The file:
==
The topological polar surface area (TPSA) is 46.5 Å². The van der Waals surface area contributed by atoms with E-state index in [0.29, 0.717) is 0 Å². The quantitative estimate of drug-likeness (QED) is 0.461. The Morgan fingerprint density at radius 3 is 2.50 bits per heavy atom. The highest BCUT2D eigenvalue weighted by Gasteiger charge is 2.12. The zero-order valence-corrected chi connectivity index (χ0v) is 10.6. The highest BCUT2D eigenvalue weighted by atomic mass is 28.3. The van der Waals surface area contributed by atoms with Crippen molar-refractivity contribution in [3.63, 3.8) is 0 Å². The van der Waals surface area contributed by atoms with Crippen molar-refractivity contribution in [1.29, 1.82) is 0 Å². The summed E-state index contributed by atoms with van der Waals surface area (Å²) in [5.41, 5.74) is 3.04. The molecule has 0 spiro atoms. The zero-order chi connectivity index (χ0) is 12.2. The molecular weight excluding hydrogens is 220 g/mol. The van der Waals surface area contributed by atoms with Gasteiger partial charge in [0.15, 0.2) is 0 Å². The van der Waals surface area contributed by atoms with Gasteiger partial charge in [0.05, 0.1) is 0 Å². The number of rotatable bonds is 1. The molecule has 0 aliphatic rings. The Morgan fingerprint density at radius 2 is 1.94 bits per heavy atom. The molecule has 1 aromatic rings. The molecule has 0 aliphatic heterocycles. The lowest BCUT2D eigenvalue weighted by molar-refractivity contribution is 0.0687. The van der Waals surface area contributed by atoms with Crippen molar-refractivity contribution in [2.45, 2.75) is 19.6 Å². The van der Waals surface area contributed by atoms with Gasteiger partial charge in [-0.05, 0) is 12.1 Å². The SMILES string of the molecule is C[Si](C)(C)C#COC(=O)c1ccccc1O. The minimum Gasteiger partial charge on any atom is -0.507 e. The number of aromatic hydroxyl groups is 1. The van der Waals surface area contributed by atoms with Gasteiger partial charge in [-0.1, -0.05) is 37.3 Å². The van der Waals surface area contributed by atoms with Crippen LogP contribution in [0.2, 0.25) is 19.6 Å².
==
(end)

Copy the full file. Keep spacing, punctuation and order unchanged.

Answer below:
The topological polar surface area (TPSA) is 46.5 Å². The van der Waals surface area contributed by atoms with E-state index in [0.29, 0.717) is 0 Å². The quantitative estimate of drug-likeness (QED) is 0.461. The Morgan fingerprint density at radius 3 is 2.50 bits per heavy atom. The highest BCUT2D eigenvalue weighted by Gasteiger charge is 2.12. The zero-order valence-corrected chi connectivity index (χ0v) is 10.6. The highest BCUT2D eigenvalue weighted by atomic mass is 28.3. The van der Waals surface area contributed by atoms with Crippen molar-refractivity contribution in [3.63, 3.8) is 0 Å². The van der Waals surface area contributed by atoms with Crippen molar-refractivity contribution in [1.29, 1.82) is 0 Å². The summed E-state index contributed by atoms with van der Waals surface area (Å²) in [5.41, 5.74) is 3.04. The molecule has 0 spiro atoms. The zero-order chi connectivity index (χ0) is 12.2. The molecular weight excluding hydrogens is 220 g/mol. The van der Waals surface area contributed by atoms with Gasteiger partial charge in [0.15, 0.2) is 0 Å². The van der Waals surface area contributed by atoms with Gasteiger partial charge in [0.05, 0.1) is 0 Å². The number of rotatable bonds is 1. The molecule has 0 aliphatic rings. The Morgan fingerprint density at radius 2 is 1.94 bits per heavy atom. The molecule has 1 aromatic rings. The molecule has 0 aliphatic heterocycles. The lowest BCUT2D eigenvalue weighted by molar-refractivity contribution is 0.0687. The van der Waals surface area contributed by atoms with Crippen molar-refractivity contribution in [2.45, 2.75) is 19.6 Å². The van der Waals surface area contributed by atoms with Gasteiger partial charge in [-0.05, 0) is 12.1 Å². The SMILES string of the molecule is C[Si](C)(C)C#COC(=O)c1ccccc1O. The minimum Gasteiger partial charge on any atom is -0.507 e. The number of aromatic hydroxyl groups is 1. The van der Waals surface area contributed by atoms with Gasteiger partial charge in [-0.1, -0.05) is 37.3 Å². The van der Waals surface area contributed by atoms with Crippen LogP contribution in [0.2, 0.25) is 19.6 Å².